Industrial Revolution and Green Revolution brought enormous increase in the use of water. The obvious result is that need for water has risen many times more than its insufficient supply. In the 19th and early 20th century, industrialisation was mostly confined to the developed countries of the West, but gradually technology was transported to Japan, Malaysia, China and India. The clouds of smoke emitting from chimneys of the industrial units belonging both to developed and developing countries have resulted in global warming. The emission of mainly carbon dioxide and methane gas causes greenhouse effect and further raises the earth’s

temperature which finally becomes the reason for excessive evaporation of water from the earth.

The polluted factory water near Kala Shah Kaku, Lahore contains chemicals which drain out either in river Ravi or on an open place, kills not only the fish in the river, but lend sterility and salinity to the agricultural land. It will take decades to recover the fertility and health of the land.

The location of most cities of the world is near rivers and lakes which indicate that water for human societies was readily available once. Imagine what price is now being paid for a decent living when pollution in rivers, streams and lakes is causing devastating havoc!

The worst treatment which was given to water was trapping it in plastic bottles and selling it in the market. This happened in the US around 1845 and later on was coded as “privatisation of water” during Margaret Thatcher’s tenure in 1980. Privatisation of water was a smart business repartee to media’s complaint against water pollution around 1970. Swiss Nestle, US Pepsi and Coca Cola, and French Danone soon became leading players on the world plastic bottled water market.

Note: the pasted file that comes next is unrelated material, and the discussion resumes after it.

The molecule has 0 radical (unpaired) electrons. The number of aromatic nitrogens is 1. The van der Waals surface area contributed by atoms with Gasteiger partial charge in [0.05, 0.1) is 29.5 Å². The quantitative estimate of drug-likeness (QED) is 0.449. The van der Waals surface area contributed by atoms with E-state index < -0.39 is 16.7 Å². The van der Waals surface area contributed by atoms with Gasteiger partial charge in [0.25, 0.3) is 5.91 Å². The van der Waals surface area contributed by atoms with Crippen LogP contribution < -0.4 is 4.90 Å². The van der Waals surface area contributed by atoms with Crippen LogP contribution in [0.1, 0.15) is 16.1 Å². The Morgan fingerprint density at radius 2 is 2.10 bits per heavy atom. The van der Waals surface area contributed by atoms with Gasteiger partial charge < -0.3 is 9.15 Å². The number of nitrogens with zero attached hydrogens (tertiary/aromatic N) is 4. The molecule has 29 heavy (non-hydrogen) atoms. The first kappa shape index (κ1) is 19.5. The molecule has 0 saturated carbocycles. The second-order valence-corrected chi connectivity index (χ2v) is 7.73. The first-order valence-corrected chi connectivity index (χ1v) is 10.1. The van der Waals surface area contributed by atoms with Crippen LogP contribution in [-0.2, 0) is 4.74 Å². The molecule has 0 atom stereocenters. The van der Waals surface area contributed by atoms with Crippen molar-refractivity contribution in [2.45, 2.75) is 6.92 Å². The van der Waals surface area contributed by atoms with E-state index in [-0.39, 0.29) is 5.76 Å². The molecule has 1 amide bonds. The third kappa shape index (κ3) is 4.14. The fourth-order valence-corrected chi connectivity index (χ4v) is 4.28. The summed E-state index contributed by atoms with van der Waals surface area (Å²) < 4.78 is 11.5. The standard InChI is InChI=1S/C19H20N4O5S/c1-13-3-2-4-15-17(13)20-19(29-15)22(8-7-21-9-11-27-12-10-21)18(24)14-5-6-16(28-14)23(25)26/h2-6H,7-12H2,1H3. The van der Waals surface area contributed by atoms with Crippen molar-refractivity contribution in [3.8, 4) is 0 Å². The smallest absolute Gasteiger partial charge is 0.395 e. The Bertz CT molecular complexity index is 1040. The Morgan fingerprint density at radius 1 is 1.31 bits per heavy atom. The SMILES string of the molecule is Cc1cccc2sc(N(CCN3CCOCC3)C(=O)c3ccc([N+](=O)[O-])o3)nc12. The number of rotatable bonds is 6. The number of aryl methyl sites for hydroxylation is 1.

Seeing huge profits of these companies, many more companies such as Vivendi, Suez and German RWE joined the business and multinational massive expansion of private water industry brought revenues of billions of dollars.

The surprizing fact is that water which multinational companies sell actually belongs to the country where it is found, but it is the companies which earn the revenue. The situation is to some extent like that of the Middle East oil which belongs to the Arabs, but a substantial portion of profit goes to the western companies.

The fact is that water, like air, is a blissful item which belongs to the whole world. Therefore, water should not be privatised. Whether developed or developing countries, whether West or East, whether China or Brazil, every country is in favour of democratisation of water because this is an empirical and pragmatic approach towards solution, not only to minimise insecurity and conflict, but to protect the ecosystem and agricultural yield through sprinkler irrigation.